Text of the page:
After the demise of the Cold War, human security (HS) as a new international norm was born in the United Nations. The vision of human security is to build a society in which individual persons are assured to lead lives that they value, by relativizing the frame of nation-states, recognizing the nature of border-crossing downside risks, and combining protection and empowerment. The HS perspective is now expanding its influence and becoming one of the guiding principles of the international community in the 21st century.
Since the publication of UNDP’s Human Development Report 1994 and the release of the Ogata-Sen Report, Human Security Now, in 2003, the HS perspective has attracted keen attention not only from the practitioners of peace-building and development cooperation, but also from scholars and students at cutting-edge educational and research institutions. The HS approach is taking root as a keyword of multi-disciplinary education and research, involving various fields such as international relations, conflict study, development study, policy study, area study and humanities, as well as disaster management, health studies, sustainability sciences, etc.
It is particularly worth noting that post-graduate education on human security is gaining momentum with an increasing number of international students studying human security in Japan. However, given that human security study is a relatively new area of intellectual exploration, places of learning have tended to be isolated from each other. This is the reason why the Human Security Consortium (Japan Consortium for Human Security Education and Research) was established in 2007 to provide graduate students and young scholars with opportunities to read papers and learn from each other. Annual conferences have been organized at Chubu, Osaka, Tokai and Tokyo Universities, and the member institutions have reached 23 nationwide.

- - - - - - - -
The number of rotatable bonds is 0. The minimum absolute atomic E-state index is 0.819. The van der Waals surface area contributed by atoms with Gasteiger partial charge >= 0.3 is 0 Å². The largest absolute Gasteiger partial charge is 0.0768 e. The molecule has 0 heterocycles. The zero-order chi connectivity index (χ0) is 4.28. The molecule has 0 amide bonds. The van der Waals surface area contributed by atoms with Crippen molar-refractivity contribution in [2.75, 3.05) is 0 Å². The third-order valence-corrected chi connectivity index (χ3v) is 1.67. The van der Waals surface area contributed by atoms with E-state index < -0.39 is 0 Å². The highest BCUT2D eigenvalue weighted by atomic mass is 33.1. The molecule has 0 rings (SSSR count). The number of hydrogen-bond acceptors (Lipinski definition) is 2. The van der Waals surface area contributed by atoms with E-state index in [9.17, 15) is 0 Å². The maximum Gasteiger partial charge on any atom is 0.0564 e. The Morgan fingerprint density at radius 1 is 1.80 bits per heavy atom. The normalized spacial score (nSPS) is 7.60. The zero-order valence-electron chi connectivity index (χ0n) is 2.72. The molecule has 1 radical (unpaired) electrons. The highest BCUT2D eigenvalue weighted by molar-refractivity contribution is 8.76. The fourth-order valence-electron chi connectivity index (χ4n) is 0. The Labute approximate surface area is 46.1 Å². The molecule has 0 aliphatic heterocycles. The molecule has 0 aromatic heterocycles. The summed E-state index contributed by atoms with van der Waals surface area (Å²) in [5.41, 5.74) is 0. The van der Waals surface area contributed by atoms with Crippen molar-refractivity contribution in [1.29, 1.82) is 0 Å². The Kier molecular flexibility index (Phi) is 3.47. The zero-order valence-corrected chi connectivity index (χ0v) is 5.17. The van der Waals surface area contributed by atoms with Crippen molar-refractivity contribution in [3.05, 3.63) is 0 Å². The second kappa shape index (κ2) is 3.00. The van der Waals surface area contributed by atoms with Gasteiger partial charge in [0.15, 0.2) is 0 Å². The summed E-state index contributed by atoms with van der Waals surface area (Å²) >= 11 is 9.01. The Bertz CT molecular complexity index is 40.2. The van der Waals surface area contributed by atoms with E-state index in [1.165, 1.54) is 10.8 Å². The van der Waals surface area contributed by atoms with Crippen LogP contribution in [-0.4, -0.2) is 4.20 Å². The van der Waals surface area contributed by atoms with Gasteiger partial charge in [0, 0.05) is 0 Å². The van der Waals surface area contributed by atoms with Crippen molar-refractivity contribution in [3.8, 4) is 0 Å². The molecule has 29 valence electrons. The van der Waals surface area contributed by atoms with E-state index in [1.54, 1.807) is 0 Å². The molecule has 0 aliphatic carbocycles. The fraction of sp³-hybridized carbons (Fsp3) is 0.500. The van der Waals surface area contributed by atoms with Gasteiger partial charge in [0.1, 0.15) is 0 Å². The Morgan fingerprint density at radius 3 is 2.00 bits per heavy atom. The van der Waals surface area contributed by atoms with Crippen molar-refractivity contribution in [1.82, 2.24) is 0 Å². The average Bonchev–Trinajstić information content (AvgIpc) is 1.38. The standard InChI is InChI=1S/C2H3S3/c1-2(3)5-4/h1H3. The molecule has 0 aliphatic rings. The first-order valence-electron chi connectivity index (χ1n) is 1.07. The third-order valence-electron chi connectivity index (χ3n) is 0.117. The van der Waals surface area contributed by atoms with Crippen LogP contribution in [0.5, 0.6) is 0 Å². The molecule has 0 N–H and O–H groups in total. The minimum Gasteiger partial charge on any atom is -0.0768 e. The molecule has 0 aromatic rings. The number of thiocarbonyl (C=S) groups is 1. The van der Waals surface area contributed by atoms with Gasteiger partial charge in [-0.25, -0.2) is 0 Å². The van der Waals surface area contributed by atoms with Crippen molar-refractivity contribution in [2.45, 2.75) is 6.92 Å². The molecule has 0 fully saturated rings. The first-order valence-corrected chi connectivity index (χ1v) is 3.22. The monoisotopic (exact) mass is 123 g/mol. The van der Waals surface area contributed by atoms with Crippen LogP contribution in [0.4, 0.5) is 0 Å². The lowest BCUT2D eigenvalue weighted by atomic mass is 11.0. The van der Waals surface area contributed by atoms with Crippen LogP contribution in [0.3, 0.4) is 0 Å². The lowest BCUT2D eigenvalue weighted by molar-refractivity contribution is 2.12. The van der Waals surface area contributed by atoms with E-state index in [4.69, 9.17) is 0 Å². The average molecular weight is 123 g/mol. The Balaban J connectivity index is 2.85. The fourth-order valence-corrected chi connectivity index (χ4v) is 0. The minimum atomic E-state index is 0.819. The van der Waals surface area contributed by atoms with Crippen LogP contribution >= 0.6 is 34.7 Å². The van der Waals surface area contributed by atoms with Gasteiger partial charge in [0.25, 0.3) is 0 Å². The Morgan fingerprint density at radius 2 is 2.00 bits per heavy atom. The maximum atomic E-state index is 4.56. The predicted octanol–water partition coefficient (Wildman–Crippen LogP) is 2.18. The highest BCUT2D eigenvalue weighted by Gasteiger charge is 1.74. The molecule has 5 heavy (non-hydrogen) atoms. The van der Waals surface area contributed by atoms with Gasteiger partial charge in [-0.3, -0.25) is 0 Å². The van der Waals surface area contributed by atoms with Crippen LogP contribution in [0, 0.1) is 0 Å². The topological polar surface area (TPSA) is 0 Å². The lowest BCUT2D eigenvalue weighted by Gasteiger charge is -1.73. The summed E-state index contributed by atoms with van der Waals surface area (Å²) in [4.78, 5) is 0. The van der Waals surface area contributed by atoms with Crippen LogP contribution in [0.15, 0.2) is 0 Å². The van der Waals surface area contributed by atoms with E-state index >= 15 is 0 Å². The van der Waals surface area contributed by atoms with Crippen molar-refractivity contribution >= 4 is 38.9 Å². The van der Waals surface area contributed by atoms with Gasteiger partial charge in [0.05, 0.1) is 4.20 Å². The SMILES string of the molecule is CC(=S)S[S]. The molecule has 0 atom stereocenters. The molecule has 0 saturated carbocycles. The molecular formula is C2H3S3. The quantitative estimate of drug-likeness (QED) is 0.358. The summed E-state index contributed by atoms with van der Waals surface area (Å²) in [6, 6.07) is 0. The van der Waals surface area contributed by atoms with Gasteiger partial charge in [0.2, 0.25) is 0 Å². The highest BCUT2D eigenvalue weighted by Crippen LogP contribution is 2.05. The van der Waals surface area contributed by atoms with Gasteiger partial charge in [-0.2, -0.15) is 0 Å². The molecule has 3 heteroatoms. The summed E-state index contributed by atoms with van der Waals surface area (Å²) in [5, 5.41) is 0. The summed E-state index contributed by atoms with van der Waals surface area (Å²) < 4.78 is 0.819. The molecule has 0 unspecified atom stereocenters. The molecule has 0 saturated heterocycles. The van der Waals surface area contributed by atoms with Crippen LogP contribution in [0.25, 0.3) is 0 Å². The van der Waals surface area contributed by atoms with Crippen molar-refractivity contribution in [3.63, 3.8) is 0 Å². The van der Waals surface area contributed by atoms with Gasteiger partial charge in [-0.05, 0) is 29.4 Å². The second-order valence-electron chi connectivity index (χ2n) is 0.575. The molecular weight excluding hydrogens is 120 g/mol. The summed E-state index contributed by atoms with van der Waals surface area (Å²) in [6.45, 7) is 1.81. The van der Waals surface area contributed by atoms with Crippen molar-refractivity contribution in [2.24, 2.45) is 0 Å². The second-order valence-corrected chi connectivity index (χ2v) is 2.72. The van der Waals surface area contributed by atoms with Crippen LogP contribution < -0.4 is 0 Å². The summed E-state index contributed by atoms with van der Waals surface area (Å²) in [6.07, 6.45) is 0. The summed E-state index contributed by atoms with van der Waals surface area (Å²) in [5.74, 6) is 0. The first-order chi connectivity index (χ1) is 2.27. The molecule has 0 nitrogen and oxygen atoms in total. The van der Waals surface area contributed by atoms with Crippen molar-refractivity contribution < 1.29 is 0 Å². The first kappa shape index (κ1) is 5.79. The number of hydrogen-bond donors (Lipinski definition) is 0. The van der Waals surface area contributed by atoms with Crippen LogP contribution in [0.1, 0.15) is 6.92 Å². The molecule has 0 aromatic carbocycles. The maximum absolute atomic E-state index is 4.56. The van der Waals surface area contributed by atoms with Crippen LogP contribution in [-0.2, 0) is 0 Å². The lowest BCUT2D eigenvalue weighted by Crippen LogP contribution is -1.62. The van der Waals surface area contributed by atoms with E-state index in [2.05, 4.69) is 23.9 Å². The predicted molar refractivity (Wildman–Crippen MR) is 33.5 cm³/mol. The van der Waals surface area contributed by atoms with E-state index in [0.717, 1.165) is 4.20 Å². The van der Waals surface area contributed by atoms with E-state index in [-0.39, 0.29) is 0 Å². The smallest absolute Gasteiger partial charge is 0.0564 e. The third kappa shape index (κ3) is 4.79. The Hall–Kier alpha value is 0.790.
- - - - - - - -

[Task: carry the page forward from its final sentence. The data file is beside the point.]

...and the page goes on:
In 2010, the Consortium decided to launch a more formal academic association based on individual membership: Japan Association for Human Security Studies (JAHSS). JAHSS will publish a peer-reviewed electronic journal on human security twice a year. English communication shall be given special weight to facilitate participation of those with international backgrounds. Regarding the membership fees, special discount will be applied to students and overseas members. JAHSS members are entitled to submit papers to the e-journal and make presentations in the annual conferences.
JAHSS will be an open academic forum to promote human security studies in Japan and worldwide.